Richard Baker, Wizards of the Coast game designer for War at Sea, recently shared a brief history of the making of War at Sea. This is of interest to War at Sea players for obvious reasons. But, it is also pertinent for CCG/CMG gamers to see how a major game company thinks when it approaches collectible games.
The brief history is shared below for your reading pleasure and can be found in its original form at Set II – Any News.
“Just so you guys can understand a little more about what decisions we made, I’ll try to run down the development history of War at Sea as best I can. There’s a lot that I am not really at liberty to elaborate on, but perhaps this will help shed some light on things.”
“1. Back around GenCon 05, R&D and the Avalon Hill business team decided to do an A&A naval miniatures game. I collapsed into a heap of quivering glee.
2. In the fall of ’05 we designed Set I. We’d originally thought that we would be shooting for a GenCon ’06 release.
3. After wrapping up the Set I design, we moved on to putting together the original Set II list (call it Set 2-Alpha), assuming that we had 64 more new models available. We created art specs (basically, sculpting directions) for these and some initial design work, but that’s as far as we got.
4. Late in ’05 we decided to delay War at Sea from ’06 for various business reasons (this is the stuff I can’t say much more about right now).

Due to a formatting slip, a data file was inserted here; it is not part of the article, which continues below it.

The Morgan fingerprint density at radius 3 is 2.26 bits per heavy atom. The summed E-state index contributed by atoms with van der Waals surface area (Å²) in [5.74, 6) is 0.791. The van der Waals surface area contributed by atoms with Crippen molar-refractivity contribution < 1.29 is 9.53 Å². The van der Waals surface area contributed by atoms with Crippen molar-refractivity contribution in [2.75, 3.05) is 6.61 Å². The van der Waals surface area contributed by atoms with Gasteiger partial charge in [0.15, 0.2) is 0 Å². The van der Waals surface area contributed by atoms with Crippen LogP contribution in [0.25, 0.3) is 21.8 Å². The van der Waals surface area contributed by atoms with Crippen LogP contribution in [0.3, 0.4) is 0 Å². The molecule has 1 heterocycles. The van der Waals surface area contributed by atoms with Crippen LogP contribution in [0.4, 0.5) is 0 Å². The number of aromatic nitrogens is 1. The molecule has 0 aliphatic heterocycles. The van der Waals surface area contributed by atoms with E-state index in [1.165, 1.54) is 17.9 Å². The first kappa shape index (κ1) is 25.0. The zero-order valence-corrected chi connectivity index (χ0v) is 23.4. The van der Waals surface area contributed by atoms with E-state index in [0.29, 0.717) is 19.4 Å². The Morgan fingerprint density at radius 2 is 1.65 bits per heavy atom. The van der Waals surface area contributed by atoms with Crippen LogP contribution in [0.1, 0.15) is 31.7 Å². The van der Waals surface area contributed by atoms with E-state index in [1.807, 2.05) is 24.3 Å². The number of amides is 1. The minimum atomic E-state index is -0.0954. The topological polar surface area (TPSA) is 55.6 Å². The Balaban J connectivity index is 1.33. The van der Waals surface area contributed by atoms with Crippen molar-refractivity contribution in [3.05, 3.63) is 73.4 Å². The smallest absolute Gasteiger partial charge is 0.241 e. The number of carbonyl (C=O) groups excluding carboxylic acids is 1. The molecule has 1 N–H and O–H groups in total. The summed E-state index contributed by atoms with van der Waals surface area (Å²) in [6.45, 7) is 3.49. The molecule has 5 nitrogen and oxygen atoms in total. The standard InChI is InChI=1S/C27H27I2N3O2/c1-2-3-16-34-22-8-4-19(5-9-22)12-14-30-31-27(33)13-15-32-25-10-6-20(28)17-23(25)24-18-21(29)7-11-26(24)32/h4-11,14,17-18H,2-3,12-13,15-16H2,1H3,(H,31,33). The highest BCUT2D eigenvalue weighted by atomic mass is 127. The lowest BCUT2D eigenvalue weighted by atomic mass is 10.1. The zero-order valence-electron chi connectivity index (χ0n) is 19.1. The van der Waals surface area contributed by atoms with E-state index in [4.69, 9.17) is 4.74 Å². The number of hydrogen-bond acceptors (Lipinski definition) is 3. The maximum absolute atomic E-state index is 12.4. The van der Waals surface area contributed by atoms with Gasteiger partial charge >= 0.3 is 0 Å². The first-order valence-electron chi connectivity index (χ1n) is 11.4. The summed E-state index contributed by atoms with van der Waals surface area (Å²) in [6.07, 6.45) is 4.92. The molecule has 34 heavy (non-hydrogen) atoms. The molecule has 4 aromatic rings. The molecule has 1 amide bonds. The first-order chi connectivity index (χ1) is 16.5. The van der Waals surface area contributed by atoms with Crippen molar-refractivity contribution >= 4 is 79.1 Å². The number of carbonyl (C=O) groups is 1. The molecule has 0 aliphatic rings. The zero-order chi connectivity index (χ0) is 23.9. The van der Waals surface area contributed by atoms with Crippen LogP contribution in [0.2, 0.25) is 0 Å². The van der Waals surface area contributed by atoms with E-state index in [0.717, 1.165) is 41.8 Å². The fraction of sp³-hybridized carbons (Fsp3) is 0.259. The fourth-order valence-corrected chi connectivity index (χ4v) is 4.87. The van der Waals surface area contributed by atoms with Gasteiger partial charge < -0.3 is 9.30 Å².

5. In the fall of ’06 we “reactivated” War at Sea and decided to move forward with War at Sea Set 1. We had modest expectations at this point, but I was delighted that we were going to get the game out. We still had Set 2 in our back pocket, but our business team wanted to see how Set 1 did before committing to Set 2. (This is a pretty expensive game for us to produce, so you can understand that they wanted to make sure before we started sculpting new models and paying for new molds to be made.)
6. War at Sea comes out in March of ’07 and exceeds our expectations.
7. In June, our sales and business teams decide that a Set 2 is warranted, but we’re going to have to economize somewhat on our production costs to make it work within our budget. The upshot is that we can do a set with about 30 new models if we want it in ’08, but we can also go back and “reprint” as many models from Set 1 as we want. We choose about 30 more of the Set 1 pieces that give us the best opportunities for reprint (new paint schemes, different war histories suggesting different special abilities, size of class, etc). This gives us a different Set 2 list than we orginally planned, so you might think of this as Set 2-Bravo.
8. You’ll see Set 2 in the second trimester of ’08. I wish it could be faster, but once our sales team decided to take a “wait and see” approach on Set 1, we had to insert Set 2 in the middle of our ’08 production schedule.
I hope that helps you all to see how we reached the decisions we did. The good news is, I’m pretty optimistic about a Set 3 now.”